will or would


We use will:

  • to talk about the future – to say what we believe will happen
  • to talk about what people want to do or are willing to do
  • to make promises and offers

would is the past tense form of will. Because it is a past tense it is used:

  • to talk about the past.
  • to talk about hypotheses – things that are imagined rather than true.
  • for politeness.


We use will

  • to say what we believe will happen in the future:

We'll be late.
We will have to take the train.

We use would as the past tense of will:

  • to say what we believed would happen:

I thought I would be late …… so I would have to take the train.

Offers and promises

We use I will or We will to make offers and promises:

I’ll give you a lift home after the party.
We will come and see you next week.


  • to talk about what people want to do or are willing to do:

We’ll see you tomorrow.
Perhaps dad will lend me the car.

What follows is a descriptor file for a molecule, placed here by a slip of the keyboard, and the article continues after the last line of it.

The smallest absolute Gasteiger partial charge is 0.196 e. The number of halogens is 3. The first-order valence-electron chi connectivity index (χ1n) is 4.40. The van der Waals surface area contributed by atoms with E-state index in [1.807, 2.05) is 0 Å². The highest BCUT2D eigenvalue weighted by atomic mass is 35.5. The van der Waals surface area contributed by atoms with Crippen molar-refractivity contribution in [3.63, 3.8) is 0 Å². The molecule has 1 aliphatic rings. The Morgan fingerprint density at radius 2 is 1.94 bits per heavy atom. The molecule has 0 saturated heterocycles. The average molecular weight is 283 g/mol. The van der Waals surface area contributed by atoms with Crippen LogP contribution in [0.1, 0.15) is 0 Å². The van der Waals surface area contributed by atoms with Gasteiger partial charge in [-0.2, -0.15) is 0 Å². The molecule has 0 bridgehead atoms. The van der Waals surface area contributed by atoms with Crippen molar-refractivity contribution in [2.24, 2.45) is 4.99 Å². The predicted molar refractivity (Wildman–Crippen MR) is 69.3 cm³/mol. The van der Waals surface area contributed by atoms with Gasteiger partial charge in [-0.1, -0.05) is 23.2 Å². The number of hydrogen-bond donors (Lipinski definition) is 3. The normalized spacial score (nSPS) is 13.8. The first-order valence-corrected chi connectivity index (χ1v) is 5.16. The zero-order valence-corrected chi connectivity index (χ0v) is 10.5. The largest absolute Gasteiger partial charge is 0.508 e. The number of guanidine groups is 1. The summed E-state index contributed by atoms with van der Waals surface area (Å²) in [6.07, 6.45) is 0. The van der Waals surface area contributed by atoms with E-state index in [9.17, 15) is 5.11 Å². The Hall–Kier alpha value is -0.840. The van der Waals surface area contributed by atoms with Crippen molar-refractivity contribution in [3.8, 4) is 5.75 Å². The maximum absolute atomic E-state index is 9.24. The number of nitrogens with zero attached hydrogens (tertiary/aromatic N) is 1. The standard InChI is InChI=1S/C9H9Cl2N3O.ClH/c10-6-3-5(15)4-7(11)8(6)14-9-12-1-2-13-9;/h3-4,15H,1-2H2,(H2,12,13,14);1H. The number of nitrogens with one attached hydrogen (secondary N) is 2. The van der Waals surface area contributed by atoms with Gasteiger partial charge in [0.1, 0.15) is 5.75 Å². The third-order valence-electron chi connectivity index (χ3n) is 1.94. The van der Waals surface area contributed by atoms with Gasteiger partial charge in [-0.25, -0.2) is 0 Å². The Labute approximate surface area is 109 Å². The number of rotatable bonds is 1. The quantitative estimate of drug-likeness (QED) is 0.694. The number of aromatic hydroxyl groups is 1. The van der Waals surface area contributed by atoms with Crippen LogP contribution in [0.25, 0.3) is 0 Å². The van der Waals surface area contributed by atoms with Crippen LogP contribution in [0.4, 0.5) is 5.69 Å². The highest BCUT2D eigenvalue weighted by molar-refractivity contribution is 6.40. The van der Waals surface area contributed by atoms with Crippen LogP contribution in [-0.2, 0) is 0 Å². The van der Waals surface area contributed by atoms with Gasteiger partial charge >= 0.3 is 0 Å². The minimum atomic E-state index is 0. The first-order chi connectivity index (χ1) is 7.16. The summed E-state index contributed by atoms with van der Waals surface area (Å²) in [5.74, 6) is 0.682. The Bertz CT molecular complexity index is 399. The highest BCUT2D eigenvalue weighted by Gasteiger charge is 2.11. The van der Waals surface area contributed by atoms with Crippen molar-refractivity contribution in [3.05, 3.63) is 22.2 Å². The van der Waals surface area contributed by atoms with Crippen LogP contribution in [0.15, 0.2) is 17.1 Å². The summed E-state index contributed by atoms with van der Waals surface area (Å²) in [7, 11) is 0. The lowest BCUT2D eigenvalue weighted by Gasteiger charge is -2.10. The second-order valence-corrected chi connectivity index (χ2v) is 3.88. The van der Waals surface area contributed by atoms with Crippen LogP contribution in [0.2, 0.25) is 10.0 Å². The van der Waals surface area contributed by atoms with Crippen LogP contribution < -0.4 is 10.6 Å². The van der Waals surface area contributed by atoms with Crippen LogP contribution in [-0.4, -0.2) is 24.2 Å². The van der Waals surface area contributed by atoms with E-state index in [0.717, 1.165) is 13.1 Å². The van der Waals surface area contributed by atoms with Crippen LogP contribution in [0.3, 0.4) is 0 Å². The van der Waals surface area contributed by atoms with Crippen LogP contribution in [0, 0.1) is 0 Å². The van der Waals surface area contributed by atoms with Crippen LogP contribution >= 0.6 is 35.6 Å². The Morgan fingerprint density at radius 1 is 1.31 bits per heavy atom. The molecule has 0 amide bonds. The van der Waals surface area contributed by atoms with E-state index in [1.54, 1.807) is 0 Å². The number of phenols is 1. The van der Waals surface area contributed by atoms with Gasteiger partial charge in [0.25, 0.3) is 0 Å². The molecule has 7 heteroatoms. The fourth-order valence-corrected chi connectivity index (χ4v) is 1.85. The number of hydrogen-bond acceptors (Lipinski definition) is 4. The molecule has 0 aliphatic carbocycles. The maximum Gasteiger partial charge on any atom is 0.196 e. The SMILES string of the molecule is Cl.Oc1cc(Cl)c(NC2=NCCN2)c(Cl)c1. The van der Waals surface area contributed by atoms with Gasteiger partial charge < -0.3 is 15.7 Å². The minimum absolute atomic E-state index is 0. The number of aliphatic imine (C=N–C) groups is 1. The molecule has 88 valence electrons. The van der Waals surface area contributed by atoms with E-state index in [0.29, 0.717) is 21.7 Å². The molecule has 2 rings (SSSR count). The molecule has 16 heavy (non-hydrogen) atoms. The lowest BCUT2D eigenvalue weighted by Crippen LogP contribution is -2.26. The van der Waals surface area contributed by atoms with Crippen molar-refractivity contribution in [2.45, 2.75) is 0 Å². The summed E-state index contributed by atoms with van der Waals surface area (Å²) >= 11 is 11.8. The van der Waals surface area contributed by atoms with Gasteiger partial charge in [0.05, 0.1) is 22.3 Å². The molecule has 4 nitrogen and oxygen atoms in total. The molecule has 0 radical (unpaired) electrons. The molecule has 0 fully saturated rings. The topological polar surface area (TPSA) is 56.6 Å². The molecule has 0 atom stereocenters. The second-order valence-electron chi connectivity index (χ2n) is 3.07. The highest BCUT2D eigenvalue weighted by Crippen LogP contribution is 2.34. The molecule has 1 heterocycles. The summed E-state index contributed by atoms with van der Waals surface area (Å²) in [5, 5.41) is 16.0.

We use would as the past tense of will:

  • to talk about what people wanted to do or were willing to do:

We had a terrible night. The baby wouldn’t go to sleep. He kept waking up and crying.
Dad wouldn’t lend me the car, so we had to take the train.

  • to talk about something that we did often in the past because we wanted to do it:

When they were children they used to spend their holidays at their grandmother’s at the seaside. They would get up early every morning and they’d have a quick breakfast then they would run across the road to the beach.


We use will in conditionals with if and unless to say what we think will happen in the future or present:

I’ll give her a call if I can find her number.
You won’t get in unless you have a ticket.

We use would to talk about hypotheses, about something which is possible but not real:

  • to talk about the result or effect of a possible situation:

It would be very expensive to stay in a hotel.

  • in conditionals with words like if and what if. In these sentences the main verb is usually in the past tense: